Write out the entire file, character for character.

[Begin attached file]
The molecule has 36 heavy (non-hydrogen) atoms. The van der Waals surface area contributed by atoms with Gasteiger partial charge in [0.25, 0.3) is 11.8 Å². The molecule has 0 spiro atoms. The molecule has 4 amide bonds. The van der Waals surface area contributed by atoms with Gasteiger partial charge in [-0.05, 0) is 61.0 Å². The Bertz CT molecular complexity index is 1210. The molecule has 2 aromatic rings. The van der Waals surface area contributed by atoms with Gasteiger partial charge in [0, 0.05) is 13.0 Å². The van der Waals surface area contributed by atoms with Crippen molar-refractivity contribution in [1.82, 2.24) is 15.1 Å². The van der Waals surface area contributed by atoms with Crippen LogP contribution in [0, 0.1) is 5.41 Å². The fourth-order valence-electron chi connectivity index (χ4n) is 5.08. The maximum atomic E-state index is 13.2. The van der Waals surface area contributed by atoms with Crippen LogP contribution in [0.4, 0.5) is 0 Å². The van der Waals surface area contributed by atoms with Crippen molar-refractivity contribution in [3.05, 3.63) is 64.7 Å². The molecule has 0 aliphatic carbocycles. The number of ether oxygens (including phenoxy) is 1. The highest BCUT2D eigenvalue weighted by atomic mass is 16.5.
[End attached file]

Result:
The molecule has 36 heavy (non-hydrogen) atoms. The van der Waals surface area contributed by atoms with Gasteiger partial charge in [0.25, 0.3) is 11.8 Å². The molecule has 0 spiro atoms. The molecule has 4 amide bonds. The van der Waals surface area contributed by atoms with Gasteiger partial charge in [-0.05, 0) is 61.0 Å². The Bertz CT molecular complexity index is 1210. The molecule has 2 aromatic rings. The van der Waals surface area contributed by atoms with Gasteiger partial charge in [0, 0.05) is 13.0 Å². The van der Waals surface area contributed by atoms with Crippen molar-refractivity contribution in [1.82, 2.24) is 15.1 Å². The van der Waals surface area contributed by atoms with Crippen LogP contribution in [0, 0.1) is 5.41 Å². The fourth-order valence-electron chi connectivity index (χ4n) is 5.08. The maximum atomic E-state index is 13.2. The van der Waals surface area contributed by atoms with Crippen LogP contribution in [0.4, 0.5) is 0 Å². The van der Waals surface area contributed by atoms with Crippen molar-refractivity contribution in [3.05, 3.63) is 64.7 Å². The molecule has 0 aliphatic carbocycles. The number of ether oxygens (including phenoxy) is 1. The highest BCUT2D eigenvalue weighted by atomic mass is 16.5.